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Saturday, May 15, 2010

Where did Flash go wrong?

Harold McCracken has written a piece about Flash's origins and current condition. He lists a number of reasons why Flash finally flipped the TOO_ANNOYING bit. Among them:

Flash got unreliable. "On some of my computers," McCracken observes, "in some some browsers, it works fine. But while I was writing this post in Google Chrome, I got a message saying Flash had crashed–and the whole browser was rendered unusable."

Flash got cumbersome. Says McCracken: "I went through a bout of it constantly telling me I needed to allocate more memory–which was a problem in itself. Even worse: The interface it provided for doing so was hopelessly confusing."

Flash got abused. "Especially by misguided Web designers who built pointless intro screens that did absolutely nothing for consumers except make it harder to get anything done on the site in question. (If I were Adobe, I’d bribe sites if necessary to dump Flash intros–they’ve been enormously damaging to the software’s reputation.)"

Flash didn’t evolve fast enough in the right direction. "For eons," McCracken says, "Macromedia and Adobe have failed to seize the opportunity to make Flash as important in the mobile world as it has been on the desktop."

I agree with many of McCracken's points. But I also think Flash's problems are much easier to sum up than this. To my way of thinking, the main problems with Flash are simply:

It's proprietary. Adobe could have guaranteed a future for Flash by making it 100% open and putting its governance in the hands of a standards body. Right now, the last thing the Web needs is a major graphics format that's (largely) closed and under the tight control of one company.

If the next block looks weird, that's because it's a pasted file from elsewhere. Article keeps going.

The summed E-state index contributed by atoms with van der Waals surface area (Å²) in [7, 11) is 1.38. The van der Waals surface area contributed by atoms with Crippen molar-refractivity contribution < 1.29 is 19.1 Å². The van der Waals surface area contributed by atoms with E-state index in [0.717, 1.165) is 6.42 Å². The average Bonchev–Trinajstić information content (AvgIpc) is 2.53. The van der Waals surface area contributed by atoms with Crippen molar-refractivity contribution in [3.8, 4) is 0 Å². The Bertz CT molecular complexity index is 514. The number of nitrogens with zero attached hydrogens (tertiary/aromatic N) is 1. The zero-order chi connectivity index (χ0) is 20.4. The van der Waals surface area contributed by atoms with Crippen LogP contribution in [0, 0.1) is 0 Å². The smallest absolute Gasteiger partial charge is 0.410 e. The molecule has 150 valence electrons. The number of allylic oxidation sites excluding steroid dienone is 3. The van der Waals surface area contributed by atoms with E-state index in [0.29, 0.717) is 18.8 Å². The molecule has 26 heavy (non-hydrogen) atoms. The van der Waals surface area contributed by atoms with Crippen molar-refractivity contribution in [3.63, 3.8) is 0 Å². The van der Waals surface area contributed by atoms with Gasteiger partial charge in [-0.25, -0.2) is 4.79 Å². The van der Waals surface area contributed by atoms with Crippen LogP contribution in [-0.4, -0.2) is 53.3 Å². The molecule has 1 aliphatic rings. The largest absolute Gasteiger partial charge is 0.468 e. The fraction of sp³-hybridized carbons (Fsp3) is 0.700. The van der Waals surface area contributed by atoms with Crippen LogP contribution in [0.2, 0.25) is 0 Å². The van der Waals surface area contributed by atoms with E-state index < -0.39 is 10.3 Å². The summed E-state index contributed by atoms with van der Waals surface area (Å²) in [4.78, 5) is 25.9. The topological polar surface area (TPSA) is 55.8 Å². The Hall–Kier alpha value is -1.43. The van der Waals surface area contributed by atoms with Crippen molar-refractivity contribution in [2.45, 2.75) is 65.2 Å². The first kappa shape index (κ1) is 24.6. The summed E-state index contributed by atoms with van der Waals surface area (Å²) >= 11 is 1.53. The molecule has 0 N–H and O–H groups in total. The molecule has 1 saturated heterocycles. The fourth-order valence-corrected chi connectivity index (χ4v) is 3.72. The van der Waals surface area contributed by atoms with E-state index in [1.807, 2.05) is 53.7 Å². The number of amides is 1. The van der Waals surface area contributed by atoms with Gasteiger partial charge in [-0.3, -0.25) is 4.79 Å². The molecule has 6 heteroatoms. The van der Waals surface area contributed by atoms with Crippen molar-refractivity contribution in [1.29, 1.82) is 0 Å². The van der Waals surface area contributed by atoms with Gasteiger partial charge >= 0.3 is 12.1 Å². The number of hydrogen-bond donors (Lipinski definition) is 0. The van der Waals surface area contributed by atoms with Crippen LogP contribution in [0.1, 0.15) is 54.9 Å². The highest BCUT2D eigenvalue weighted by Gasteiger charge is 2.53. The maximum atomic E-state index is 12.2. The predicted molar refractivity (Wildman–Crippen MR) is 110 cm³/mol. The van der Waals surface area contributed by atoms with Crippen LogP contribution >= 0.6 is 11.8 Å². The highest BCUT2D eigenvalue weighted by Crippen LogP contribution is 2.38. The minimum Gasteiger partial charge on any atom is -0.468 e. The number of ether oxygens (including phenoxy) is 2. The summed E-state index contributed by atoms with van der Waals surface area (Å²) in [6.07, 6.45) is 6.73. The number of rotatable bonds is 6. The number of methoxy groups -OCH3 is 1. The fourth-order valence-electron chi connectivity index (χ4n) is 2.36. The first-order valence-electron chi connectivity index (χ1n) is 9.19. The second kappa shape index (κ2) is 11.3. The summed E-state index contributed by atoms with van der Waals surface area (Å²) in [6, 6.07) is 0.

It relies on plug-in technology, which makes it a nuisance, as all plug-ins are. People don't want to run plug-ins in their browsers, especially resource-hungry plug-ins that are in frequent need of upgrading.

It's arcane. Flash is an unfamiliar, quirky format with a significant learning curve. It's nonstandard. People have enough standard technology to learn without having to go to school on nonstandard proprietary boutique formats. If there's a choice between learning HTML5 and learning Flash, people are going to (wisely) choose HTML5. At this point, you're not doing your resume any good by showcasing "Flash" skills on it.

All in all, Adobe has a big problem on its hands. And it's probably too late to do anything about it. The tipping point, I think, has been reached. Flash will ebb. Mark my words.

7 comments:

  1. Anonymous6:08 AM

    > The tipping point, I think, has been reached. Flash will ebb. Mark my words.

    Mark McCracken's words, you mean?

    ReplyDelete
  2. The title should be "How Flash can be used incorrectly - or any front end web technology".

    That would cover the first three points. On the third, you have to remember it was the first true interactive multi media experience on the web so of course the usages where additional to existing websites and in some situations a tad too creative. I don't think I have encounter an intro/splash for a while (apart from one I built 9months back but it was cool). The main abuse would be ads but that drives a fair chunk of the web industry. Needless points really.

    Did it evolve too slow? Or does it have many usages that need an overall direction of development so not to kill a strong existing area? I disagree as I know the mobile evolution has taken a strong direction with inclusion within Android's 2.2. Which is an exceptional efficient kick arse os, flash player 10.1 also takes a great stride with GPU support and many other efficiencies. Hell android 2.2 with Google's services has amazing potential than the iPhoney.